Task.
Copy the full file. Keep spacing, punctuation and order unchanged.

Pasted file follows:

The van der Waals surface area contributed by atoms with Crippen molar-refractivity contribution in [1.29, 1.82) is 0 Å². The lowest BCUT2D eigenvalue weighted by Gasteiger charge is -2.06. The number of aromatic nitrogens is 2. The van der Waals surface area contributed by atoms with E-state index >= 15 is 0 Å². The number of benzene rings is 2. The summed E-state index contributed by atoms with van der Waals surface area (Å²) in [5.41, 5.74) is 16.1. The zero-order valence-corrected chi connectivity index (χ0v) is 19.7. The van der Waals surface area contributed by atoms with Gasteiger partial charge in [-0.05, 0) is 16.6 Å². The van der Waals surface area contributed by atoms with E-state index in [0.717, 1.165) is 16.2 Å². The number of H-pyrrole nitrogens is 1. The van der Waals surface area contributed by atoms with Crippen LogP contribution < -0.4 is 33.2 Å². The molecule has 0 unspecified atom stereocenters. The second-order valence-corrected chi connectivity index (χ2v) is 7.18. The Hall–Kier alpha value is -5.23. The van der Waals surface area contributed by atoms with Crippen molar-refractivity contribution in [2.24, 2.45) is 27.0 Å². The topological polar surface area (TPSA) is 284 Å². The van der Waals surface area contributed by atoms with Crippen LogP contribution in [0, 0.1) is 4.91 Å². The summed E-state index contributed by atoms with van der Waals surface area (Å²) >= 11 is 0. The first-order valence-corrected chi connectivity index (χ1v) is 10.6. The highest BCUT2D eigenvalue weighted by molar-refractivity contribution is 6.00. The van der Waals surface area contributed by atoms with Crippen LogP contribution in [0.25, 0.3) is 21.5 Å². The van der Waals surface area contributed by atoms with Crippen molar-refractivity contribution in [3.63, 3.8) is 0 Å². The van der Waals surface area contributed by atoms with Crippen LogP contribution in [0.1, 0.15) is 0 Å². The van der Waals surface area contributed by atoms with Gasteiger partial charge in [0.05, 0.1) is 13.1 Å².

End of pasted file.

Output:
The van der Waals surface area contributed by atoms with Crippen molar-refractivity contribution in [1.29, 1.82) is 0 Å². The lowest BCUT2D eigenvalue weighted by Gasteiger charge is -2.06. The number of aromatic nitrogens is 2. The van der Waals surface area contributed by atoms with E-state index >= 15 is 0 Å². The number of benzene rings is 2. The summed E-state index contributed by atoms with van der Waals surface area (Å²) in [5.41, 5.74) is 16.1. The zero-order valence-corrected chi connectivity index (χ0v) is 19.7. The van der Waals surface area contributed by atoms with Gasteiger partial charge in [-0.05, 0) is 16.6 Å². The van der Waals surface area contributed by atoms with E-state index in [0.717, 1.165) is 16.2 Å². The number of H-pyrrole nitrogens is 1. The van der Waals surface area contributed by atoms with Crippen LogP contribution < -0.4 is 33.2 Å². The molecule has 0 unspecified atom stereocenters. The second-order valence-corrected chi connectivity index (χ2v) is 7.18. The Hall–Kier alpha value is -5.23. The van der Waals surface area contributed by atoms with Crippen molar-refractivity contribution in [2.24, 2.45) is 27.0 Å². The topological polar surface area (TPSA) is 284 Å². The van der Waals surface area contributed by atoms with Crippen LogP contribution in [0, 0.1) is 4.91 Å². The summed E-state index contributed by atoms with van der Waals surface area (Å²) >= 11 is 0. The first-order valence-corrected chi connectivity index (χ1v) is 10.6. The highest BCUT2D eigenvalue weighted by molar-refractivity contribution is 6.00. The van der Waals surface area contributed by atoms with Crippen LogP contribution in [0.25, 0.3) is 21.5 Å². The van der Waals surface area contributed by atoms with Crippen molar-refractivity contribution in [3.63, 3.8) is 0 Å². The van der Waals surface area contributed by atoms with Crippen LogP contribution in [0.1, 0.15) is 0 Å². The van der Waals surface area contributed by atoms with Gasteiger partial charge in [0.05, 0.1) is 13.1 Å².